APTMA, the battleship of textile industry associations, backed GoPs’ $21 billion export objective for the current fiscal year last week. Reaching the aim was no easy task, given that it would necessitate a 36 percent increase on last year. Is it possible?
Just once in the previous 35 years have textile exports expanded at such a rapid pace. In fiscal year 2011, industry exports increased by 35%, from $10.2 billion to $13.8 billion. However, the growing impetus was short-lived, and sector shipments failed over the next ten years, just managing to reach $13 billion by FY20.
Therefore, how could exports increase by more than one-third in a single year in FY11? Can it happen again? Will the growth momentum be maintained, or will it stagnate at the new base? To find answers to these concerns, one needs go back in time and investigate Pakistan’s textile exports before to 2011.
In November 2011, worldwide cotton prices had more than quadrupled in less than a year, owing to a remarkable spike in global prices similar to the one we are witnessing now. Despite global cotton prices have not yet doubled in the last 12 months, they appear to be going in that direction, specifically with China entering the international market as a strategically buyer to build inventories.
Predictably, a meteoric jump in global prices of raw materials in FY11 translated into higher revenues for textile exporters. More importantly, not only did unit prices improve, but so did the quantities shipped (with the exception of a few categories), as industry was able to raise quantities, probably due to increased profits (due to cheaper raw material buying, before world prices ran amok).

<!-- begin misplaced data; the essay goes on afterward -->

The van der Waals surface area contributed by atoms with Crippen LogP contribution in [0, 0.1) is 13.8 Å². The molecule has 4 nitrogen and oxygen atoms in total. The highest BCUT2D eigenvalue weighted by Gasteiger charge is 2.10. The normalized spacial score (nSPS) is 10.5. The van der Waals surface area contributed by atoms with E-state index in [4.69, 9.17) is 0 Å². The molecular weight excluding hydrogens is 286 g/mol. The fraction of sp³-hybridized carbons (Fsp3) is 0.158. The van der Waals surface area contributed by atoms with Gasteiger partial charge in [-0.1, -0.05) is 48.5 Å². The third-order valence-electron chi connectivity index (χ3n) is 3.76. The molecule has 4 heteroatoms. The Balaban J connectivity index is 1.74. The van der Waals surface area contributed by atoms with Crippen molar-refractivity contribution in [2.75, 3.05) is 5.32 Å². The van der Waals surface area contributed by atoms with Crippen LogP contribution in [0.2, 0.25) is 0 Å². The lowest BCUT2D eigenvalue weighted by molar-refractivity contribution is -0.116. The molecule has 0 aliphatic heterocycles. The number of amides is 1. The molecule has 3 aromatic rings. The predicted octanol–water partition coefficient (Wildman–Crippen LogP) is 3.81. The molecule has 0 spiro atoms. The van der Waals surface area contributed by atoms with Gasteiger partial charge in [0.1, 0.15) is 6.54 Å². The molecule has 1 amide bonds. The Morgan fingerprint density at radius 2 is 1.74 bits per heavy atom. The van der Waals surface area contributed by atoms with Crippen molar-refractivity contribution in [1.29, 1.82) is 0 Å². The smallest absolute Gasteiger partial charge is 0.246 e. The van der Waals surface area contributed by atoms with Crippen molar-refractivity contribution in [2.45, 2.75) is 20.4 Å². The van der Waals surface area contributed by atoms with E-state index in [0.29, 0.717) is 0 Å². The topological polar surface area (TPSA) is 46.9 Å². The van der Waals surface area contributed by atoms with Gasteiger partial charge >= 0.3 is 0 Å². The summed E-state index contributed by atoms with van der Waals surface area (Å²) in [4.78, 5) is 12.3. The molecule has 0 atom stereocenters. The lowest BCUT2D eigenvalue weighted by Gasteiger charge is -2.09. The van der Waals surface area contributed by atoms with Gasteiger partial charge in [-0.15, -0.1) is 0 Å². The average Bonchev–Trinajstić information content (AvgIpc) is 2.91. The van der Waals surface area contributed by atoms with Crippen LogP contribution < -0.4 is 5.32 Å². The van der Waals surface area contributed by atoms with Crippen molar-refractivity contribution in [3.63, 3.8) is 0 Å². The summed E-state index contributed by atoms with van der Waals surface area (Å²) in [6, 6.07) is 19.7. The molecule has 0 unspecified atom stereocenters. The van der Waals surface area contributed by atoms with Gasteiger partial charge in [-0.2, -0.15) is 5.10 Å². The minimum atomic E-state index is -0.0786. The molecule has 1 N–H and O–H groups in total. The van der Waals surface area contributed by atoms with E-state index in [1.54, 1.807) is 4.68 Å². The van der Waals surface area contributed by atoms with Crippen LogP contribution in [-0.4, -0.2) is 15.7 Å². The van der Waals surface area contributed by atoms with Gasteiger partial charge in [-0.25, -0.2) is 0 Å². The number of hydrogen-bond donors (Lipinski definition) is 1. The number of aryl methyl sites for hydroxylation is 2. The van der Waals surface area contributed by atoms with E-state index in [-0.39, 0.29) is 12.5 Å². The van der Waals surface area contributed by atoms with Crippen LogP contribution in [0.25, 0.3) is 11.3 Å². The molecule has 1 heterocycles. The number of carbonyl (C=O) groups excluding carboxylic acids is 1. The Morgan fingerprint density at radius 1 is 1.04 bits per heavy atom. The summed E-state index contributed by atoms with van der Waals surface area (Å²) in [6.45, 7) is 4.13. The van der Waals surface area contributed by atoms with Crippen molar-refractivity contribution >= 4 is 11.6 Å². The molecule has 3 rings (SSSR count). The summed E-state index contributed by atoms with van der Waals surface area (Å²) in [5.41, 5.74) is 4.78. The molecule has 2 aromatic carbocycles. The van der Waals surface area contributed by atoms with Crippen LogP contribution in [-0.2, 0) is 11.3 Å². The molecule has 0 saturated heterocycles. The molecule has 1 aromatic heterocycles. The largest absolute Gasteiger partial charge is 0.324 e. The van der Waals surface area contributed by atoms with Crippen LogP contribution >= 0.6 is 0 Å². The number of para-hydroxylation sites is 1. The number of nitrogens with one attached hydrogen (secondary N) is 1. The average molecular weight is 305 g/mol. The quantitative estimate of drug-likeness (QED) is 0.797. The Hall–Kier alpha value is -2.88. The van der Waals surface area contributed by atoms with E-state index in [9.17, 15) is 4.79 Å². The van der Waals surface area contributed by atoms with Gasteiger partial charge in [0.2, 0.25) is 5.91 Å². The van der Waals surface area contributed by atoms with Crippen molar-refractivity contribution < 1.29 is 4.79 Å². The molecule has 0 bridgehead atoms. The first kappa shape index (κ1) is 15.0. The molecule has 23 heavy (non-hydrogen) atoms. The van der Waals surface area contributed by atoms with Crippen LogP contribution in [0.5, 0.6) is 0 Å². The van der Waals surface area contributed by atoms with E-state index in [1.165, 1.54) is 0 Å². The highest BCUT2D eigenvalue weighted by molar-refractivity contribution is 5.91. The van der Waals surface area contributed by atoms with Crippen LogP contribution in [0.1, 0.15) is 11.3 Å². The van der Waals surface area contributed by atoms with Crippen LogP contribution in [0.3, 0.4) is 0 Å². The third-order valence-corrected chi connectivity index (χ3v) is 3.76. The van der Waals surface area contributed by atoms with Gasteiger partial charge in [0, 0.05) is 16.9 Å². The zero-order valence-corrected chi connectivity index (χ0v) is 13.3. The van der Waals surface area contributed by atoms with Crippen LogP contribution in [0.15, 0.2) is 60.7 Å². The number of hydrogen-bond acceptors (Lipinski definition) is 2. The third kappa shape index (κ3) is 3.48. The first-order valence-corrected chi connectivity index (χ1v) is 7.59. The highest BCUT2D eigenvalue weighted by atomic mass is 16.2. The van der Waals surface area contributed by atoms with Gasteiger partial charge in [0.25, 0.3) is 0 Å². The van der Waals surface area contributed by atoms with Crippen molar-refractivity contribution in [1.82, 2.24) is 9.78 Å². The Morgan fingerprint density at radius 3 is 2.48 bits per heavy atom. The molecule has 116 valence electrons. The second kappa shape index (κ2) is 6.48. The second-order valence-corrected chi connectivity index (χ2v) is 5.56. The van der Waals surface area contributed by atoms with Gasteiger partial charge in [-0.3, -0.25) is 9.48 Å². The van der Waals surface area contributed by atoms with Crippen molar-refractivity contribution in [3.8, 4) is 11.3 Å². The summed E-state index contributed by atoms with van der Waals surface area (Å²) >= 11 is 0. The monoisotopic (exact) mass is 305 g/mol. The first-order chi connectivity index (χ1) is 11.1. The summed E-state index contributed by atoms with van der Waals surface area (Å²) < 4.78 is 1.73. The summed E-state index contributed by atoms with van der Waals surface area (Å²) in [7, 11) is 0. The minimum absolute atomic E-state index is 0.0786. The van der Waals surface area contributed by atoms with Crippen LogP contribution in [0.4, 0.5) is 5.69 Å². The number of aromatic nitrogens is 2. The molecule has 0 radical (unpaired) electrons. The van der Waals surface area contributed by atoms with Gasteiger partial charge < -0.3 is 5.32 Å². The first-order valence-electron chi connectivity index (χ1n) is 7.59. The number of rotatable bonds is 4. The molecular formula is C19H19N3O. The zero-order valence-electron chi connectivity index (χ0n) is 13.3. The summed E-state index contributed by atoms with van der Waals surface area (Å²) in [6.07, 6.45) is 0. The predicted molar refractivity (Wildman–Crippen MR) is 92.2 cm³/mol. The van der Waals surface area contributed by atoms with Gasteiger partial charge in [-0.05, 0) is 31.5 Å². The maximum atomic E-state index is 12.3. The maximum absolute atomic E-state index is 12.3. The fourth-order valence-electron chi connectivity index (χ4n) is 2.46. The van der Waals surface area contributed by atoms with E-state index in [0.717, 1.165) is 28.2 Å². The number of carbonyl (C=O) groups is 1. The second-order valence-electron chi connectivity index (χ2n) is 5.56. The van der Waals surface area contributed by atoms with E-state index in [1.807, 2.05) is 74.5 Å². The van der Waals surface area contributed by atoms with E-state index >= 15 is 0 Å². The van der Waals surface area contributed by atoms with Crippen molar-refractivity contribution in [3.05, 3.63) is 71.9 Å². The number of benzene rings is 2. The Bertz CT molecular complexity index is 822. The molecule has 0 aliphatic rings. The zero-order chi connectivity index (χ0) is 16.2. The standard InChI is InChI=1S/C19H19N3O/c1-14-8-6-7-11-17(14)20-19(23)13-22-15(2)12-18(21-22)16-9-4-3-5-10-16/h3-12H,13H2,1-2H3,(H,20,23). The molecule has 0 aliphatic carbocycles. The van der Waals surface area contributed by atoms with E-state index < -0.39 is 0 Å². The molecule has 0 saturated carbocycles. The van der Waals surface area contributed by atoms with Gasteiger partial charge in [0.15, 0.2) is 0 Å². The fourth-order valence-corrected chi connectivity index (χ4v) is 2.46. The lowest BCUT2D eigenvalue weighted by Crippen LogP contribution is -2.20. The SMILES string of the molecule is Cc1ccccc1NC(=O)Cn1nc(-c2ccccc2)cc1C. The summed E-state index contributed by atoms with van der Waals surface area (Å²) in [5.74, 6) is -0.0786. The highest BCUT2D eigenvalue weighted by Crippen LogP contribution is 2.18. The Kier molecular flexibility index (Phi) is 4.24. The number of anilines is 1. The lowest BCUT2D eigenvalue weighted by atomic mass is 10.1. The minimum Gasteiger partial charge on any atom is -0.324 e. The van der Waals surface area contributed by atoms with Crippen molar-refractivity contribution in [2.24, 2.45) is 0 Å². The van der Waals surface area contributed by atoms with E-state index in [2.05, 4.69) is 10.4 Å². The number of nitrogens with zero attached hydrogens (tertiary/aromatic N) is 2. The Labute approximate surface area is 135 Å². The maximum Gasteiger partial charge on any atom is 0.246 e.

The tendency shifts for middle – high add categories (such as towels and bedsheets) (such as knitwear and readymade garments). Though bedwear and towel prices fell in the years following FY11 (and never returned to the FY11 high), volume exported remained stable. Within increased adds, not just to did volume hold steady over the next decade, but unit prices also continued to rise (although slowly), with only small pauses in recent decades.
But that’s not fiscal year 2011. Before initially, increased adds (knitwear and readymade garments) accounted for barely one amongst textile export earnings; by FY21, that figure had risen to more than half.
Simultaneously, the proportion of reduced add (cotton yarn and cloth) has declined from 41% to 22%, with a $2 billion value decline in absolute terms.
However, if FY11 and its tragic crude prices spiral are any indication, reduced amount items will see the quickest, but temporary, price hikes now as well. When global cotton prices begin to collapse – as they will – yarn and cloth export unit prices will be the most transitory, falling faster than they rise. It needs to be seen if the rise in global stock prices will result in an increase in the volume of low-value add exports (yarn and fabric).
If yarn and textile export volumes increase – even if total yarn output remains unchanged – towel, bedwear, knitwear, and readymade garments companies will have less availability of raw materials. Some of them have already advocated for the elimination of taxes on yarn and textile imports (as raw materials), which would negate any forex benefits from additional yarn and cloth exports. Considering the current account woes, the GoP may be looking for immediate victories through textile export growth. Instead of relentlessly pursuing the $21 billion target, it would be advisable to ensure that economic growth is sustained and based on significant advancement content increase.
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